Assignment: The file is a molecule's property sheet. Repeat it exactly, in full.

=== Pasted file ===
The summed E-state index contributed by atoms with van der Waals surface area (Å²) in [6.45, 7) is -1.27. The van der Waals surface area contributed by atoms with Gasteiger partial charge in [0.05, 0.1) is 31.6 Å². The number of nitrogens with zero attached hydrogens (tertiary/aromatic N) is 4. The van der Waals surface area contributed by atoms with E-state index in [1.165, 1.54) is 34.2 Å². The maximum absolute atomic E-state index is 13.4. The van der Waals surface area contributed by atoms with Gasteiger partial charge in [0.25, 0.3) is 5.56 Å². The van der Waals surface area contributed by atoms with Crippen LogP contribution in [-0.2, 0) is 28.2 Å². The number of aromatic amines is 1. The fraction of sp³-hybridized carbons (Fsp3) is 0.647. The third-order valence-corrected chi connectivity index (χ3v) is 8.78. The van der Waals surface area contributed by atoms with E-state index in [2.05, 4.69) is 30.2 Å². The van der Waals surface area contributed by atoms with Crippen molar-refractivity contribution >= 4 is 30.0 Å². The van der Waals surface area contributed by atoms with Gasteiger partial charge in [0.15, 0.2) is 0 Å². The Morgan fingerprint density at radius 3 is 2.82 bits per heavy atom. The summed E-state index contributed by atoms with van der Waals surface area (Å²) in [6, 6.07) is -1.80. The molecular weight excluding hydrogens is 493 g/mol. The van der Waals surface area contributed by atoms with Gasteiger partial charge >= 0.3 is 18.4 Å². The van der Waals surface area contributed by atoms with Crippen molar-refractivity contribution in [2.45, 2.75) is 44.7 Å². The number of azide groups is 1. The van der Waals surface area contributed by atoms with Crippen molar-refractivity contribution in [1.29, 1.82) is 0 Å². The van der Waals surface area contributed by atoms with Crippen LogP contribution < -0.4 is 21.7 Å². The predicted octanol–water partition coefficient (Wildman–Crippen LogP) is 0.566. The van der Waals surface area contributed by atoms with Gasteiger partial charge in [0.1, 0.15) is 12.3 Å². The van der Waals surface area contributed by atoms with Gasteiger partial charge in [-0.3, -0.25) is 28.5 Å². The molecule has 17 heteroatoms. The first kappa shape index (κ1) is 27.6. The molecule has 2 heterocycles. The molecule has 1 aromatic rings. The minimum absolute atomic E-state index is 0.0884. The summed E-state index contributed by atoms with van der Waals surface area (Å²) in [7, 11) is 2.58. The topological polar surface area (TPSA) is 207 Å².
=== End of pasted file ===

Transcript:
The summed E-state index contributed by atoms with van der Waals surface area (Å²) in [6.45, 7) is -1.27. The van der Waals surface area contributed by atoms with Gasteiger partial charge in [0.05, 0.1) is 31.6 Å². The number of nitrogens with zero attached hydrogens (tertiary/aromatic N) is 4. The van der Waals surface area contributed by atoms with E-state index in [1.165, 1.54) is 34.2 Å². The maximum absolute atomic E-state index is 13.4. The van der Waals surface area contributed by atoms with Gasteiger partial charge in [0.25, 0.3) is 5.56 Å². The van der Waals surface area contributed by atoms with Crippen LogP contribution in [-0.2, 0) is 28.2 Å². The number of aromatic amines is 1. The fraction of sp³-hybridized carbons (Fsp3) is 0.647. The third-order valence-corrected chi connectivity index (χ3v) is 8.78. The van der Waals surface area contributed by atoms with E-state index in [2.05, 4.69) is 30.2 Å². The van der Waals surface area contributed by atoms with Crippen molar-refractivity contribution >= 4 is 30.0 Å². The van der Waals surface area contributed by atoms with Gasteiger partial charge in [0.15, 0.2) is 0 Å². The Morgan fingerprint density at radius 3 is 2.82 bits per heavy atom. The summed E-state index contributed by atoms with van der Waals surface area (Å²) in [6, 6.07) is -1.80. The molecular weight excluding hydrogens is 493 g/mol. The van der Waals surface area contributed by atoms with Gasteiger partial charge >= 0.3 is 18.4 Å². The van der Waals surface area contributed by atoms with Crippen molar-refractivity contribution in [2.45, 2.75) is 44.7 Å². The number of azide groups is 1. The van der Waals surface area contributed by atoms with Crippen molar-refractivity contribution in [1.29, 1.82) is 0 Å². The van der Waals surface area contributed by atoms with Crippen LogP contribution < -0.4 is 21.7 Å². The predicted octanol–water partition coefficient (Wildman–Crippen LogP) is 0.566. The van der Waals surface area contributed by atoms with Gasteiger partial charge in [0.1, 0.15) is 12.3 Å². The van der Waals surface area contributed by atoms with Gasteiger partial charge in [-0.3, -0.25) is 28.5 Å². The molecule has 17 heteroatoms. The first kappa shape index (κ1) is 27.6. The molecule has 2 heterocycles. The molecule has 1 aromatic rings. The minimum absolute atomic E-state index is 0.0884. The summed E-state index contributed by atoms with van der Waals surface area (Å²) in [7, 11) is 2.58. The topological polar surface area (TPSA) is 207 Å².